Long-term strength training effects on change-of-direction sprint performance

J Strength Cond Res. 2014 Jan;28(1):223-31. doi: 10.1519/JSC.0b013e318295644b.


The requirement profiles for sports such as soccer, football, tennis, and rugby demonstrate the importance of strength and speed-strength abilities, in addition to other conditional characteristics. During a game, the athletes complete a large number of strength and speed-strength actions. In addition to the linear sprints, athletes perform sprints while changing the direction (change-of-direction sprint [COD]). Therefore, this study aims to clarify the extent to which there is a strength training intervention effect on COD. Further, this investigation analyzes the possible correlations between the 1-Repetition Maximum/body mass (SREL) in the front and back squats and COD. The subjects (n = 112) were at pretest between 13 and 18 years of age and were divided into 2 groups with 4 subgroups (A = under 19 years of age, B = under 17 years of age, and C = under 15 years of age). For approximately 2 years, 1 group (control group [CG]) only participated in routine soccer training, and the other group (strength training group [STG]) participated in an additional strength training program with the routine soccer training. Additionally, the performances in the COD of 34 professional soccer players of the first and second divisions in Germany were measured as a standard of high-level COD. For the analysis of the performance development within a group and pairwise comparisons between 2 groups, an analysis of variance with repeated measures was calculated with the factors group and time. Relationships between the COD and SREL were calculated for the normal distributed data using a plurality of bivariate correlations by Pearson. Our data show that additional strength training over a period of 2 years significantly affects the performance in the COD. The STG in all subcohorts reached significantly (p < 0.05) faster times in the COD than did the CG. The STG amounted up to 5% to nearly 10% better improvements in the 10-m sprint times compared with that of the CG. Furthermore, our data show significant (p < 0.05) moderate to high correlations (r = -0.388 to -0.697) between the SREL and COD. Our data show that a long-term strength training improves the performance of the COD. Therefore, a long-term resistance training is recommended as early as in childhood and adolescence.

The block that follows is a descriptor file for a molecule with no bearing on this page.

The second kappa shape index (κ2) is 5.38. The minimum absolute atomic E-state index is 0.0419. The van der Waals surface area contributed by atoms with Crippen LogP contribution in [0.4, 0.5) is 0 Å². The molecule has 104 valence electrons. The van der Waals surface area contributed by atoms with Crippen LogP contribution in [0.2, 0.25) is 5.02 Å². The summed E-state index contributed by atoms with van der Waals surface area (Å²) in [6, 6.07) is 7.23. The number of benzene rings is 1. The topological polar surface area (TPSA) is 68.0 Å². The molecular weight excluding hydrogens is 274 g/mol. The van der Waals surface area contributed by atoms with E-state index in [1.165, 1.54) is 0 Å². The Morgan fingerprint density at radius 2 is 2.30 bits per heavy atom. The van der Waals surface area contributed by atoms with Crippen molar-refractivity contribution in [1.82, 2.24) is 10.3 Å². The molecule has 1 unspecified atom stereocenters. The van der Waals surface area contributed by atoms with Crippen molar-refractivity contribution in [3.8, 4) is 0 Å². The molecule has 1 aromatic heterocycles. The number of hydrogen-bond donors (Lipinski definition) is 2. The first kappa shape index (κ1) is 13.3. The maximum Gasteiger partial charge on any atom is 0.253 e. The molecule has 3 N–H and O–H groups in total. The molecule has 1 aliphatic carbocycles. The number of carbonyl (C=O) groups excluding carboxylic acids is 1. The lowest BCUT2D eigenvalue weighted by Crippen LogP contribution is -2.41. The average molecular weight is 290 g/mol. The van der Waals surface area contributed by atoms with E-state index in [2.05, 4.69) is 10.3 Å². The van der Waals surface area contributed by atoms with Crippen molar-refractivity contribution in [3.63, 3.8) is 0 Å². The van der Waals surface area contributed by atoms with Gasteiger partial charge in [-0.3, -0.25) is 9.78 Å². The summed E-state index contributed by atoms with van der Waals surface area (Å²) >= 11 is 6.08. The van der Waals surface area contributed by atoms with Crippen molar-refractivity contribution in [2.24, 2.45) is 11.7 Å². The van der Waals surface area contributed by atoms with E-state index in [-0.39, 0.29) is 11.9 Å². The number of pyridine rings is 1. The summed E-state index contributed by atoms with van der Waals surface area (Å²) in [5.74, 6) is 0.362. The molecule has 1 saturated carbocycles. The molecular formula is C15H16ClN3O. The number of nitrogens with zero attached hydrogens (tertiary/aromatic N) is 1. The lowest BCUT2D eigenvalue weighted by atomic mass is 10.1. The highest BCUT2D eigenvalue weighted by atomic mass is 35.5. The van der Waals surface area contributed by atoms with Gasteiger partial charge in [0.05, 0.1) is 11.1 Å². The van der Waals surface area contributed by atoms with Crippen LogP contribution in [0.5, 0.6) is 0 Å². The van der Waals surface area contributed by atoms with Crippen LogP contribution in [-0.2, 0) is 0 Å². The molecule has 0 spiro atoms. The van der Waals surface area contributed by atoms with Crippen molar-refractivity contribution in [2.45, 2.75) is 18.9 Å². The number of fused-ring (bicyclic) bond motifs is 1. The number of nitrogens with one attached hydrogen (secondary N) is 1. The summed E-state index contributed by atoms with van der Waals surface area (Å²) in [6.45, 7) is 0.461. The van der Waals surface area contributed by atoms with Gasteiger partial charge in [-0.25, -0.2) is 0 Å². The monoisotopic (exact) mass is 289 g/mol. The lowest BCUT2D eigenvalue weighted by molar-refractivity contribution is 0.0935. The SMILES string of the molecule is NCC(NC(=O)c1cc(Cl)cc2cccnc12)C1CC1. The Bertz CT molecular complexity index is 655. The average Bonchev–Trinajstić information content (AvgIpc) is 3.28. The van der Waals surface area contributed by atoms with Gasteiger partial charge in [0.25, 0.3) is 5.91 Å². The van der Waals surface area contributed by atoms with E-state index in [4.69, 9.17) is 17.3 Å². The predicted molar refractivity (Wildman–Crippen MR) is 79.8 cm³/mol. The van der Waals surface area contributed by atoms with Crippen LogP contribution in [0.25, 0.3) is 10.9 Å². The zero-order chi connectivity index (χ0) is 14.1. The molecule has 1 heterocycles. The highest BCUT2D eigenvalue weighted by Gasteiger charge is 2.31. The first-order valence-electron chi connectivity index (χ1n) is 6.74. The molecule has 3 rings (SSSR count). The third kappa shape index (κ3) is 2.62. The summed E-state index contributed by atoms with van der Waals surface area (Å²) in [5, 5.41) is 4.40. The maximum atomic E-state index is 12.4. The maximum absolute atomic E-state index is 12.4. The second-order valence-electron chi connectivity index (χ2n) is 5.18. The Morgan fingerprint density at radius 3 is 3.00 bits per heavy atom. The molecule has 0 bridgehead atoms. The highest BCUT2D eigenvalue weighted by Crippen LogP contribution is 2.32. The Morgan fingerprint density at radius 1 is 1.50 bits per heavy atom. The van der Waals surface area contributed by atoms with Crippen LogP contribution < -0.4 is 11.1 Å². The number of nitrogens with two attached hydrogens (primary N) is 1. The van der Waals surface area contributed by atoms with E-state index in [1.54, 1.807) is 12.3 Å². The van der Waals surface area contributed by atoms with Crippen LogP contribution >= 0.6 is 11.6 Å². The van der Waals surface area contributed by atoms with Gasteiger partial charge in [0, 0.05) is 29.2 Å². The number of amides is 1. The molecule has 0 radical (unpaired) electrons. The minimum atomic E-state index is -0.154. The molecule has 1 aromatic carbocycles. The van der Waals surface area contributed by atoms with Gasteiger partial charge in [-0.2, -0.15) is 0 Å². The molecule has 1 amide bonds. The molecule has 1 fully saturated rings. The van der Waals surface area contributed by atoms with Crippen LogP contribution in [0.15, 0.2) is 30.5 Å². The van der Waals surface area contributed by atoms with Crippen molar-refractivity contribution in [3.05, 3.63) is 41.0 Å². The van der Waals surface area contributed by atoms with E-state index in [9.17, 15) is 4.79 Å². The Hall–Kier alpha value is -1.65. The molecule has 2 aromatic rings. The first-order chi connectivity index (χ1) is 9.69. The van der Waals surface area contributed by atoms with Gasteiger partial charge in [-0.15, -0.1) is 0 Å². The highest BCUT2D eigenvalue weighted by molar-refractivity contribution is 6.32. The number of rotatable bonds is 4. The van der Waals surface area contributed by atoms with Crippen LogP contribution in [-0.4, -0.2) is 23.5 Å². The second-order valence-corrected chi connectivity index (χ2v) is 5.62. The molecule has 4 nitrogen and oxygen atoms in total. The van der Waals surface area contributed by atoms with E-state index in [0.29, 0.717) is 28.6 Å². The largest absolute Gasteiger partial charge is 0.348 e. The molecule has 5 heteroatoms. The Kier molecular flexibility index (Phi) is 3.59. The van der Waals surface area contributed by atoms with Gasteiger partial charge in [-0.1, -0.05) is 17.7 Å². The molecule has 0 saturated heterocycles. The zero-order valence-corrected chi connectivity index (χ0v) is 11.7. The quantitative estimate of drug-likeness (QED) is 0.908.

MeSH terms

  • Adolescent
  • Athletic Performance / physiology*
  • Body Weight
  • Exercise Test
  • Humans
  • Movement / physiology
  • Reference Values
  • Resistance Training*
  • Running / physiology*
  • Soccer / physiology*
  • Time Factors